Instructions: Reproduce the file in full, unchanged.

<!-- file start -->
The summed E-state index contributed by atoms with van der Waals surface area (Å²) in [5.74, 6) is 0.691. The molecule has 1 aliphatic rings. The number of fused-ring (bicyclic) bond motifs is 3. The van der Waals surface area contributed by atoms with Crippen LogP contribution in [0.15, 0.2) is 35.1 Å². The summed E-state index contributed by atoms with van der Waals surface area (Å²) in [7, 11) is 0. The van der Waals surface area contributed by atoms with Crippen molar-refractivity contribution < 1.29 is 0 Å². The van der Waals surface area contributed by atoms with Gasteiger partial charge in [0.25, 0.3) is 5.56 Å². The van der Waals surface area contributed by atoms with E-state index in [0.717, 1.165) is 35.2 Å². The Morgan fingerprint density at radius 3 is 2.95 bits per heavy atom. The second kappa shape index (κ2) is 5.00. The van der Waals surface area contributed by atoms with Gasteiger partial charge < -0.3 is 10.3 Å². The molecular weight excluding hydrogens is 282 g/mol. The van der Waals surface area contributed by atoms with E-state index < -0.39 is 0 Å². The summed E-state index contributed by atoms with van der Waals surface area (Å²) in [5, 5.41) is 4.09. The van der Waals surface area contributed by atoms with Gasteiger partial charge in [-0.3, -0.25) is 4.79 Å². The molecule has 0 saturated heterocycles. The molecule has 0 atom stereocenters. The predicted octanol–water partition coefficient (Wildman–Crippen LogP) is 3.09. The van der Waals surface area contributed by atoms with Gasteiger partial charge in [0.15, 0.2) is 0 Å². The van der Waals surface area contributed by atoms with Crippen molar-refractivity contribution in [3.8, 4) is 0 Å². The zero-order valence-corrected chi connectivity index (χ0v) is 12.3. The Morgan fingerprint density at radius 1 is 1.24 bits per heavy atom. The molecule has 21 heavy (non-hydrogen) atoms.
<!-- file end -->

The summed E-state index contributed by atoms with van der Waals surface area (Å²) in [5.74, 6) is 0.691. The molecule has 1 aliphatic rings. The number of fused-ring (bicyclic) bond motifs is 3. The van der Waals surface area contributed by atoms with Crippen LogP contribution in [0.15, 0.2) is 35.1 Å². The summed E-state index contributed by atoms with van der Waals surface area (Å²) in [7, 11) is 0. The van der Waals surface area contributed by atoms with Crippen molar-refractivity contribution < 1.29 is 0 Å². The van der Waals surface area contributed by atoms with Gasteiger partial charge in [0.25, 0.3) is 5.56 Å². The van der Waals surface area contributed by atoms with E-state index in [0.717, 1.165) is 35.2 Å². The Morgan fingerprint density at radius 3 is 2.95 bits per heavy atom. The second kappa shape index (κ2) is 5.00. The van der Waals surface area contributed by atoms with Gasteiger partial charge < -0.3 is 10.3 Å². The molecular weight excluding hydrogens is 282 g/mol. The van der Waals surface area contributed by atoms with E-state index < -0.39 is 0 Å². The summed E-state index contributed by atoms with van der Waals surface area (Å²) in [5, 5.41) is 4.09. The van der Waals surface area contributed by atoms with Gasteiger partial charge in [-0.3, -0.25) is 4.79 Å². The molecule has 0 saturated heterocycles. The molecule has 0 atom stereocenters. The predicted octanol–water partition coefficient (Wildman–Crippen LogP) is 3.09. The van der Waals surface area contributed by atoms with Gasteiger partial charge in [0.15, 0.2) is 0 Å². The van der Waals surface area contributed by atoms with Crippen molar-refractivity contribution in [3.8, 4) is 0 Å². The zero-order valence-corrected chi connectivity index (χ0v) is 12.3. The Morgan fingerprint density at radius 1 is 1.24 bits per heavy atom. The molecule has 21 heavy (non-hydrogen) atoms.